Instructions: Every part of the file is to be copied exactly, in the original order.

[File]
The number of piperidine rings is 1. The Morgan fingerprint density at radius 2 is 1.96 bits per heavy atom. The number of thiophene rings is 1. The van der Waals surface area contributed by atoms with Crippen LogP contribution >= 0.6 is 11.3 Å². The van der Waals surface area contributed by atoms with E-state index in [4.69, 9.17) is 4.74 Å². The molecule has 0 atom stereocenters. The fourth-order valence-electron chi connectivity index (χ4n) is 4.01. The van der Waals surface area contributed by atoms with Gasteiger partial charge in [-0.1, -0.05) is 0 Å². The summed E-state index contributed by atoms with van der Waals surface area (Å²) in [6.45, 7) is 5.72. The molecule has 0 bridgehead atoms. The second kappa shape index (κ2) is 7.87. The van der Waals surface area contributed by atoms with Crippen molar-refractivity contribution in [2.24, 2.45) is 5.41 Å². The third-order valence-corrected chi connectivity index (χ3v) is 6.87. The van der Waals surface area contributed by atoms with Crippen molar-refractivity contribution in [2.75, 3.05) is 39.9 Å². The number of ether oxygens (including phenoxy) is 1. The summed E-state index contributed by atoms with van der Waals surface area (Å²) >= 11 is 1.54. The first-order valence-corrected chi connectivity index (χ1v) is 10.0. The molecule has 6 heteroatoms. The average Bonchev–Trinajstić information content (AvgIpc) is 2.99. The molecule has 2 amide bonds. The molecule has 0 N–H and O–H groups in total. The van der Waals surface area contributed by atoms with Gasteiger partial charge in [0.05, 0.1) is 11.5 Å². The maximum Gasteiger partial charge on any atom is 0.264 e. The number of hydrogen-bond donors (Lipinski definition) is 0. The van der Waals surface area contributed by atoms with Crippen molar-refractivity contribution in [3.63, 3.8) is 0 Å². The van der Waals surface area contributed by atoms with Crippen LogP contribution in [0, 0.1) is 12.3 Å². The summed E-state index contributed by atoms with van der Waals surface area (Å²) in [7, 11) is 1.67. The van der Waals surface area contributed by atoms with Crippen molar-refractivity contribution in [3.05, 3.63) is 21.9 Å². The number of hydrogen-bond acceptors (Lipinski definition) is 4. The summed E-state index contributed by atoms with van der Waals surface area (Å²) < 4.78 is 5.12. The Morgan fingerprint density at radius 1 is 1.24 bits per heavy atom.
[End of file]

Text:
The number of piperidine rings is 1. The Morgan fingerprint density at radius 2 is 1.96 bits per heavy atom. The number of thiophene rings is 1. The van der Waals surface area contributed by atoms with Crippen LogP contribution >= 0.6 is 11.3 Å². The van der Waals surface area contributed by atoms with E-state index in [4.69, 9.17) is 4.74 Å². The molecule has 0 atom stereocenters. The fourth-order valence-electron chi connectivity index (χ4n) is 4.01. The van der Waals surface area contributed by atoms with Gasteiger partial charge in [-0.1, -0.05) is 0 Å². The summed E-state index contributed by atoms with van der Waals surface area (Å²) in [6.45, 7) is 5.72. The molecule has 0 bridgehead atoms. The second kappa shape index (κ2) is 7.87. The van der Waals surface area contributed by atoms with Crippen molar-refractivity contribution in [2.24, 2.45) is 5.41 Å². The third-order valence-corrected chi connectivity index (χ3v) is 6.87. The van der Waals surface area contributed by atoms with Crippen molar-refractivity contribution in [2.75, 3.05) is 39.9 Å². The number of ether oxygens (including phenoxy) is 1. The summed E-state index contributed by atoms with van der Waals surface area (Å²) >= 11 is 1.54. The first-order valence-corrected chi connectivity index (χ1v) is 10.0. The molecule has 6 heteroatoms. The average Bonchev–Trinajstić information content (AvgIpc) is 2.99. The molecule has 2 amide bonds. The molecule has 0 N–H and O–H groups in total. The van der Waals surface area contributed by atoms with Gasteiger partial charge in [0.05, 0.1) is 11.5 Å². The maximum Gasteiger partial charge on any atom is 0.264 e. The number of hydrogen-bond donors (Lipinski definition) is 0. The van der Waals surface area contributed by atoms with Crippen molar-refractivity contribution in [3.63, 3.8) is 0 Å². The van der Waals surface area contributed by atoms with Crippen LogP contribution in [0, 0.1) is 12.3 Å². The summed E-state index contributed by atoms with van der Waals surface area (Å²) in [7, 11) is 1.67. The van der Waals surface area contributed by atoms with Crippen molar-refractivity contribution in [3.05, 3.63) is 21.9 Å². The number of hydrogen-bond acceptors (Lipinski definition) is 4. The summed E-state index contributed by atoms with van der Waals surface area (Å²) < 4.78 is 5.12. The Morgan fingerprint density at radius 1 is 1.24 bits per heavy atom.